On the US State Department’s forays into social media …
I don’t think Twitter can be a very effective outreach instrument for the US State Department. Twitter accounts succeed among Russians when they have personality. Lenta.ru, when it was still considered a pillar of the independent media, used to have a Twitter account run by Igor Belkin, who drenched his posts in irony and sarcasm. Navalny’s Twitter account regularly cracks risqué jokes — the sort that no respectable Western politician would make a habit of sharing online. Russia’s internet discourse is something of a Wild West, where the range of tolerable language and tone is far wider than one finds in more “developed” societies. To my (American) eyes, I’m often shocked to see the things Russia’s foreign ministry shares online (trolling the US State Department’s Russian language mistakes, for instance). Russians, so far as I can tell, eat this stuff up. It’s funny. It’s the internet. Relax.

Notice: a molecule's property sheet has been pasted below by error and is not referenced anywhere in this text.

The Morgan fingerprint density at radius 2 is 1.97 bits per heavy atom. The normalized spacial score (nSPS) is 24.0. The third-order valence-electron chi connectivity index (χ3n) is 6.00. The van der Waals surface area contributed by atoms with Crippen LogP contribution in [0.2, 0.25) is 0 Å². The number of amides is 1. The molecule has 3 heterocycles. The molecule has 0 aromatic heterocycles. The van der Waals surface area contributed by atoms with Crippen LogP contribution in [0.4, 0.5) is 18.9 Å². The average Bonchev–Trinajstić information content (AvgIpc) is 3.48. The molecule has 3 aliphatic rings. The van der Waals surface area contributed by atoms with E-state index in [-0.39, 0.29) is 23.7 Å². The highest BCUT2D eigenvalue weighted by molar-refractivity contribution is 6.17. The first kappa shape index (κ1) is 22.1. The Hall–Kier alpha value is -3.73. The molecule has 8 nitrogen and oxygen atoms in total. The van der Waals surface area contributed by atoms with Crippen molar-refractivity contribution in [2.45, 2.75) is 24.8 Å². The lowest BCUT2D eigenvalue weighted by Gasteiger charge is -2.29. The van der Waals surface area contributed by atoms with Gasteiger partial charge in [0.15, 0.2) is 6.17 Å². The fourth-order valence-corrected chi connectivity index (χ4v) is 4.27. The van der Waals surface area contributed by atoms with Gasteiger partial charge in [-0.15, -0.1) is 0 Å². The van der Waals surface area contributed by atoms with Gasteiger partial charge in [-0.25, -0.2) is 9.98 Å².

I think the US is better off encouraging individual officials to boost their online presence, where they can take on pro-regime figures one-on-one. Howard Solomon, ad advisor to the US embassy in Moscow, frequently spars with blogger Anton Korobkov. I’m not sure he always wins, but Solomon can match the snarkiest blow-for-blow. Michael McFaul has tried to put himself out there in a similar manner, but I don’t think he’s been successful. It takes more cynical person to do well in this atmosphere.
On the RuNet’s take on the Russian language …
The language on the RuNet is very different from the stuff I was studying when I started out in 2001 at the University of California Santa Cruz. I have a strong network of friends to help me with this, including Andrey Tselikov and my wife Victoria, and I use a whole host of online resources to help me understand and translate various words and phrases.
My favourite resource is multitran.ru, but googling around for terms with the word “significance” added, for instance, is a decent way to start untangling lots of language.